Greek folk tradition’s new beauty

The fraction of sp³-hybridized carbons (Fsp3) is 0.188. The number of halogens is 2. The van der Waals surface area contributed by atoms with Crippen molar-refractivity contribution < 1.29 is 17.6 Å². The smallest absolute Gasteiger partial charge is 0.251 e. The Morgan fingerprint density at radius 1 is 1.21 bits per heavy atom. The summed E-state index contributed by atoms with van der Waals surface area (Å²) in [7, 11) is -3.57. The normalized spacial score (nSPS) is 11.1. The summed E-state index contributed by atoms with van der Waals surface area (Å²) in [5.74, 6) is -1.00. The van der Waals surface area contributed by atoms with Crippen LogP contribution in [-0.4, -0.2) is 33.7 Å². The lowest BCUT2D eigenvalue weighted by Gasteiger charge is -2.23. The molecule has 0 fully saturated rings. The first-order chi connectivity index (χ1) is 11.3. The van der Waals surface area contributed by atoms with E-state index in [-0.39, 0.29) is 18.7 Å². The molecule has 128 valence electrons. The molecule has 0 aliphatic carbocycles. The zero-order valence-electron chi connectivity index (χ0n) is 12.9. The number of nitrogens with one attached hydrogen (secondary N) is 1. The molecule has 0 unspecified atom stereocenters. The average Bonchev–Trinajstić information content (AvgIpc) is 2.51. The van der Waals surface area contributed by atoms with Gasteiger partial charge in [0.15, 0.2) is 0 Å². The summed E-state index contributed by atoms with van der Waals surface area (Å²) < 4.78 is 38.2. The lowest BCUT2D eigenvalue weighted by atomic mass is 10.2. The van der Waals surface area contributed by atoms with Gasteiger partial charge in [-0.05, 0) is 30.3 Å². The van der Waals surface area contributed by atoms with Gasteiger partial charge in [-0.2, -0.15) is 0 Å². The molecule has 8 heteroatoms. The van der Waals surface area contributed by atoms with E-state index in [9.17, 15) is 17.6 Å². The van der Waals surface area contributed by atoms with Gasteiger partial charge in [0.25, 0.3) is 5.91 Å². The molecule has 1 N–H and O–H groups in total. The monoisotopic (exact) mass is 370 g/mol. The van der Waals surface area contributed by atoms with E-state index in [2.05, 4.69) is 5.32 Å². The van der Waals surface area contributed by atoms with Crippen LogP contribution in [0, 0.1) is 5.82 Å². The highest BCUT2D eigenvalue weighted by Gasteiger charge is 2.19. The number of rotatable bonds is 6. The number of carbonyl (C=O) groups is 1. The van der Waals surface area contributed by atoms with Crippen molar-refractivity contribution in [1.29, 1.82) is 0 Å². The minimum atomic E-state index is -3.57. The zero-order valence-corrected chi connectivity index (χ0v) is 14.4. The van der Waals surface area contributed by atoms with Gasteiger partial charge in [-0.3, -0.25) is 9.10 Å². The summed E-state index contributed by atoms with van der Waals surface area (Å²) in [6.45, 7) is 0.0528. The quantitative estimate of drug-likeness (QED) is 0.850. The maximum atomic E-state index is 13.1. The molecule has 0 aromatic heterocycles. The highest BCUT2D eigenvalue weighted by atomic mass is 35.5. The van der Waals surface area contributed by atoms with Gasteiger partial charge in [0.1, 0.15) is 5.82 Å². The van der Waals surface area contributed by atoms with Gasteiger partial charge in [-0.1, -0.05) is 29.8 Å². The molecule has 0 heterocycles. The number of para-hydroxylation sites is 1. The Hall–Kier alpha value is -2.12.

“Whatever I do in life, I imagine it beforehand; I close my eyes and I dream,» says Calliope. «When I was thinking about this book, the images were very clear.» The book turned out to be «Traditional Costumes of the Lykeion ton Hellenidon» and the images are Calliope’s beautiful, touching photographs of a country’s rich past. «The book reflects the way I see things: Maybe I see my country and my people with a romanticism, with longing, tenderness and love and that’s what comes across,» she says. «These people move you, there is feeling here.» Using the scions of prominent Greek families, actors, artists, politicians and pop stars as models, the publication features genuine garments from the Lykeion ton Hellenidon – the Lyceum of Greek Women – and its Museum of the History of Greek Costumes’ impressive and precious collections. A non-profit organization, established in 1911 in order to safeguard Greek folk costumes and dance, the Lykeion owns about 25,000 items – the majority being authentic as well as a few faithful copies of ancient garments. Though this is not the first time the garments have been recorded via photography – it was Emile Lester who first captured the costumes on camera, later followed by Kydoniefs – Calliope’s lens brings this timeless beauty to contemporary society. Published just recently, the album is fast turning into a collector’s item and the few who turned down Calliope’s invitation to pose – out of fear of being caught in old-fashioned garb – are surely regretting their decision. «Casting was important here, this kind of mix. The way I tried to do things was to have a balance of glamorous but at the same time discreet people. I didn’t want to overwhelm the costumes. For me, they are the lead characters in this publication.» From Mayor of Athens Dora Bakoyannis to journalist Nikos Aliagas and heartthrob crooner Sakis Rouvas, the majority of those featured in the book are Calliope’s friends (all the names are listed as an appendix). «My intention was not to have famous people pose. My intention was to use the people I like and I respect.» A lavish production, published by Fereniki Editions with the generous support of the Stavros Niarchos Foundation, this is Calliope’s first venture into the world of books. Why did she choose the traditional folk road, when she could have gone for something fashionable and hip instead? «I adore my country, and I have missed it a lot during all these years I’ve been living abroad. I left when I was only 18 and I can never get enough of it. I felt that I was ready, having reached a point of maturity as an artist,» she says. Born and raised in Athens, Calliope left her home for London before moving on to Milan. In 1987, she moved to New York City, where she has been based ever since. Over the years, Calliope has built a solid career in the fashion industry, initially working as a fashion editor for Conde Nast publications and later as a photographer for magazines including Italian and Spanish Vogue, and American and Italian Glamour. She has also shot prestigious ad campaigns for Ralph Lauren Kids and Guess, among others. Lately, however, the photographer is on a very selective path, collaborating with publications that will offer her complete creative freedom. This same desire for artistic freedom drew her to the book project. Known for her colorful, ethnic, personal style, Calliope enjoys a great passion for cultures all over the world – including her own. «I think there are very few countries that feature such a rich, traditional folk tradition,» she says of her motherland. Using «I don’t think, I just do; logic has no place when I’m working» as a mantra, as soon as the idea for the book developed into an urgent need, Calliope flew to Athens. Once in town, already aware of the Lykeion ton Hellenidon’s impressive archives, she got in touch with the association’s president, Eleni Tsaldari. After both parties had agreed on the project, Calliope began shooting – in black and white. «For me black and white has a lot of mystery; it’s timeless. It’s easier for an artist to express himself,» she says. «Color is too realistic. In my mind, everything was black and white from the start.» Also on the photographer’s mind was the necessity to evoke a sense of realism. That included imposing «no makeup» rules for women, although a few did get away with using lip gloss. While re-enacting history, Calliope enlisted the aid of a national ally – Greek light, unaltered through time. She struggled to arrange photo shoots during summertime and worked around busy schedules for just a few hours of warm, bright, gorgeous light. Beautiful Greeks wearing beautiful garments at the most beautiful hour of the day. Is this how foreigners view Greece on an aesthetic level? «They don’t really know much about it, and that’s why I want the show to travel and the book to be published abroad,» says Calliope. «I want the world to know that we are not only about flowing robes and ouzo. There is so much more to Greece than the stereotypes.» Besides banishing stereotypes, one of the book’s greatest achievements is that it sheds light on a relatively unrecorded period of Greek history, as compared to antiquity, for instance. Based on this wealthy – and now visual – history, Calliope nurtures tremendous hope that the book will prove inspiring to many people abroad – including fashion editors and designers. Meanwhile, the photo exhibition that accompanied the book launch at the Byzantine and Christian Museum in Athens is set to travel to cities like Milan and Paris. «Our identity is our strength and people have to realize that instead of being embarrassed,» says Calliope. «Also, I really want the young Greek generation, currently living in the middle of globalization, completely cut off from their roots, to reconnect. It is our duty to inspire and educate them.»

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